Activation of the Renin-Angiotensin System Mediates the Effects of Dietary Salt Intake on Atherogenesis in the Apolipoprotein E Knockout Mouse
Dietary salt intake is a major determinant of the activation state of renin-angiotensin-aldosterone system. Given the important role of the renin-angiotensin-aldosterone system in plaque accumulation, we investigated its role in the development of atherogenesis associated with sodium intake in apolipoprotein E knockout mice. Six-weeks of a low-salt diet (containing 0.03% sodium) resulted in a 4-fold increase in plaque accumulation in apolipoprotein E knockout mice when compared with mice receiving normal chow (containing 0.30% sodium). This was associated with activation of the renin-angiotensin-aldosterone system, increased vascular expression of adhesion molecules and inflammatory cytokines, and increased adhesion of labeled leukocytes across the whole aorta on a dynamic flow assay. These changes were blocked with the angiotensin-converting enzyme inhibitor perindopril (2 mg/kg per day). A high-salt diet (containing 3% sodium) attenuated vascular inflammation and atherogenesis, associated with suppression of the renin-angiotensin-aldosterone system, although systolic blood pressure levels were modestly increased (5±1 mmHg). Constitutive activation of the renin-angiotensin-aldosterone system in angiotensin-converting enzyme 2 apolipoprotein E knockout mice was also associated with increased atherosclerosis and vascular adhesion, and this was attenuated by a high-salt diet associated with suppression of the renin-angiotensin-aldosterone system. By contrast, a low-salt diet failed to further activate the renin-angiotensin-aldosterone system or to increase atherosclerosis in angiotensin-converting enzyme 2 apolipoprotein E knockout mice. Together, these data validate a relationship between salt-mediated renin-angiotensin-aldosterone system activation and atherogenesis, which may partly explain the inconclusive or paradoxical findings of recent observational studies, despite clear effects on blood pressure.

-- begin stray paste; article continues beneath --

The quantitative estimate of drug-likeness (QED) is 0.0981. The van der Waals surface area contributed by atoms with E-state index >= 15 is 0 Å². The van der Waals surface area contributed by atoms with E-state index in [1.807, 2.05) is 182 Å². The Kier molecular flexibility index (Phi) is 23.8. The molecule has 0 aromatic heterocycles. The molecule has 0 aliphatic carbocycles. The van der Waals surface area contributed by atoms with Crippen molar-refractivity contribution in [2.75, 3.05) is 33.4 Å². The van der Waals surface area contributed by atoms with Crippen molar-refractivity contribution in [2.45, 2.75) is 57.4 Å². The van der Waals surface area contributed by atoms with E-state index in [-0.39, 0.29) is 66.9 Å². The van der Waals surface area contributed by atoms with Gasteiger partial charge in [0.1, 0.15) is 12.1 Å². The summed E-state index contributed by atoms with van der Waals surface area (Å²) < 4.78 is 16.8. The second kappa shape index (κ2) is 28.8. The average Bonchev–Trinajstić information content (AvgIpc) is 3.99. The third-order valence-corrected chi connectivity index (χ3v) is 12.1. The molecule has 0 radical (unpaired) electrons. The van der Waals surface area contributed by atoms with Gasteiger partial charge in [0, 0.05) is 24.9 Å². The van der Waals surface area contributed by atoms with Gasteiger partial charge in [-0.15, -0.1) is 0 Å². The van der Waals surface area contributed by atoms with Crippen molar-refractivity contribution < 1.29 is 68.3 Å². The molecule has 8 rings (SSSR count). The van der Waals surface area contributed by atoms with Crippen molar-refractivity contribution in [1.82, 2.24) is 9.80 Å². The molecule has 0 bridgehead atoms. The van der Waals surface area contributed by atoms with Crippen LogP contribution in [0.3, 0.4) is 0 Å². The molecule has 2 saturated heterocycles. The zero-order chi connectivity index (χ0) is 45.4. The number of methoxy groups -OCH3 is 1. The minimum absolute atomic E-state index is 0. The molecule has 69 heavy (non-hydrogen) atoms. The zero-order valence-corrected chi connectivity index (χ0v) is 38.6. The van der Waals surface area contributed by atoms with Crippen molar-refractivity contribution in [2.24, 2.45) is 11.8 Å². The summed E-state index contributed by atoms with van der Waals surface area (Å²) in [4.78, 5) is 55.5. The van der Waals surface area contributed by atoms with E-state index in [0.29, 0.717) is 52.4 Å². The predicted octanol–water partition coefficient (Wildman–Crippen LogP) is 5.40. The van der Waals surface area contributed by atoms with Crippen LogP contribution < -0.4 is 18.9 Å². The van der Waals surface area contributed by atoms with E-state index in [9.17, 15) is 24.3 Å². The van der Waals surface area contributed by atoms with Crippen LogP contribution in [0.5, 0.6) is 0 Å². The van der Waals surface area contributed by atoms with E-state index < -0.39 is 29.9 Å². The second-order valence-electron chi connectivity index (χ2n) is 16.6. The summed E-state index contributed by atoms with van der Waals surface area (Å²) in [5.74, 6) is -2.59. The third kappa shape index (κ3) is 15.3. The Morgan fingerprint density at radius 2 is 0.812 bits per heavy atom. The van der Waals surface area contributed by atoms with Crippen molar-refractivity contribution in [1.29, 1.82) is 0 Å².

- Received January 19, 2012.
- Revision received February 21, 2012.
- Accepted May 3, 2012.
- © 2012 American Heart Association, Inc.